Spotlight: South Central L.A. Hip Hop Artist Def Sound

Issue 6 | Experimentation

This spotlight is part of a series to mark the launch of Somewherelse’s latest project, HUH. It’s a virtual bridge between international cities and artists that otherwise wouldn’t be able to work together. Thanks to the Internet we live in a globally connected world. We come together to mourn, to celebrate, to protest and to create. HUH fosters collaborations between different kinds of artists from different cities and helps them create new innovative and fulfilling projects. 

The first iteration connected Canadian-born, L.A.-based filmmaker Rosanna Peng with Toronto-based singer-songwriter Luna Li. To coincide with the collab between Peng and Li, curators were chosen from both respective cities—Def Sound rounds out the L.A. contingent. 

A casual peruse of Def Sound’s Instagram account reveals an artist with a distinct aesthetic vision. Oversized royal blue culottes, dreads masterfully assembled to shoot towards the sky, bright coloured and pattern blocked print shirts—Def is clearly someone who is willing to explore and push beyond boundaries.

The way he presents himself visually is as compelling and clear as his sonic vision. Def, born Emmanuel Ricketts, is a hip hop artist, poet and producer from South Central L.A. There is a legacy of gangsta rap in his neck of the woods including N.W.A’s Dr. Dre and Eazy-E but he’s not making gangsta rap. His Bandcamp describes his synthesis of hip hop and his Afro Latino roots as a healing mechanism, a sonic world he has built meticulously over more than a decade.

He learned to produce beats in a class in highschool and discovered spoken word shortly after at Da Poetry Club, a spoken word series hosted at Greenway Court Theatre.

This coalesced into his definitive sound, a bit sing-songy in the way he bops on the beat, playful and fun but he’s spitting real truths about his Seventh Day Adventist upbringing, gentrification in his hood, and avoiding gang violence, like on the track “12TH AVE.”  His sound has been compared to The Pharcyde, a 90s alternative hip hop group also from South Central L.A.

In the video for “12TH AVE” and in many others like “STRUCK!,” he’s surrounded by his friends and artistic counterparts. Collaboration is at the forefront of everything he does. He recently dropped a song with singer Annabella Maginnis for October’s Bandcamp Friday, a jazzy, groovy number called “MIRRORS EYE​/​/​GOING WITHIN.”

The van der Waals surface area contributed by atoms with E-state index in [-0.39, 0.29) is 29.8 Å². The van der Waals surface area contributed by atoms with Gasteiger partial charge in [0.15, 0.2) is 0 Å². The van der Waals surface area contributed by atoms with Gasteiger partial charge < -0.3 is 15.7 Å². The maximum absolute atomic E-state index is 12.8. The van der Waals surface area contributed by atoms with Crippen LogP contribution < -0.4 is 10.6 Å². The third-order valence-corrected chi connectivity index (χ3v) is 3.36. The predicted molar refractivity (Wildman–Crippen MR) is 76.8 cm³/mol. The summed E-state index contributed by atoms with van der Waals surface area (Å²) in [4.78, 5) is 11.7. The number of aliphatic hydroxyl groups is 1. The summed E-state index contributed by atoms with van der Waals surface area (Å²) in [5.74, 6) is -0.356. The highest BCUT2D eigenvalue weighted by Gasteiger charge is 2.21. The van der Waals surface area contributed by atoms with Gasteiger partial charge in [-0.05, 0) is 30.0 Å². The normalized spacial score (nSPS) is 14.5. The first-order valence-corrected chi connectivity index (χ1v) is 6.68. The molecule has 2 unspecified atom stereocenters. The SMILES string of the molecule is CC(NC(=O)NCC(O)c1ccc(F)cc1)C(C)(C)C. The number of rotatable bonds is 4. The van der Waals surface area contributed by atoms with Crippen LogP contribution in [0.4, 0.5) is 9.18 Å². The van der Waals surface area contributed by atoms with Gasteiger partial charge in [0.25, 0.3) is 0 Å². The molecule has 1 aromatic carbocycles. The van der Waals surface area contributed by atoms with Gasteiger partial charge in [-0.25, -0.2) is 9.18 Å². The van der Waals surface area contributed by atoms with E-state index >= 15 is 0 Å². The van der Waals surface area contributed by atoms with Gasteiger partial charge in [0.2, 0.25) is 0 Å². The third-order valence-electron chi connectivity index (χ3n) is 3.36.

Early in October he also co-led a creative expression session called OUR.BODIES.OUR.WORK with poet Aleysha Wise-Hernandez as part of The Lobby virtual festival. The festival was put on by GXRLSCHOOL, and was meant to be “a day of guided activities for real-world creativity and presence.” 

He has dublab radio show called Mirror Talk where he shares alternative and experimental hip hop, left-field R&B edits, loopy electronic sounds and some spoken word. He shares the music of “artists he loves, respects and shares a mirrorship with. The show’s intention is to capture conversations too good and juicy for the loud club settings or pretentious art spaces,” per the dublab website. 

On top of all the music he co-created a clothing brand called No.Body.Is.Illegal clothing brand, with 10 percent of sales going to immigrant advocacy groups. The brand, which launched in early 2019, sells hoodies, long sleeves and masks with messages against deportation, pro-defunding the police and celebrating the US Postal Service, which has been under attack by the current American administration. 

He has his fingers interlaced in many different local and international scenes and his community connections make him particularly suited to be a cultural tastemaker representing his city. The moods he chose for his curated guide to L.A. were ethereal (which matches Peng and Li) and interconnected. 

He chose ethereal because he wanted to explore organic feelings of escapism. He went through the city as if he were an alien and not a local to determine what he would recommend to visitors.

For him, interconnectedness has taken on new meaning throughout the pandemic. “COVID is connected to public health, public health is related to policy, policy is connected to access, access is connected to the invention of race, race is connected to class, class is connected to having the time to feel, feeling is connected to music, music is connected to struggle and struggle is connected to hope. Our experiences are all interwoven together, there is no normal to go back to because “normal” was never working for most of us.”

With all of this in mind he chose to highlight the beautiful parts of his community that move with a collective over individual mentality.


Written by Kelsey Adams
Lead Photo Illustration by Marta Ryczko
Photos courtesy of Fanny Chu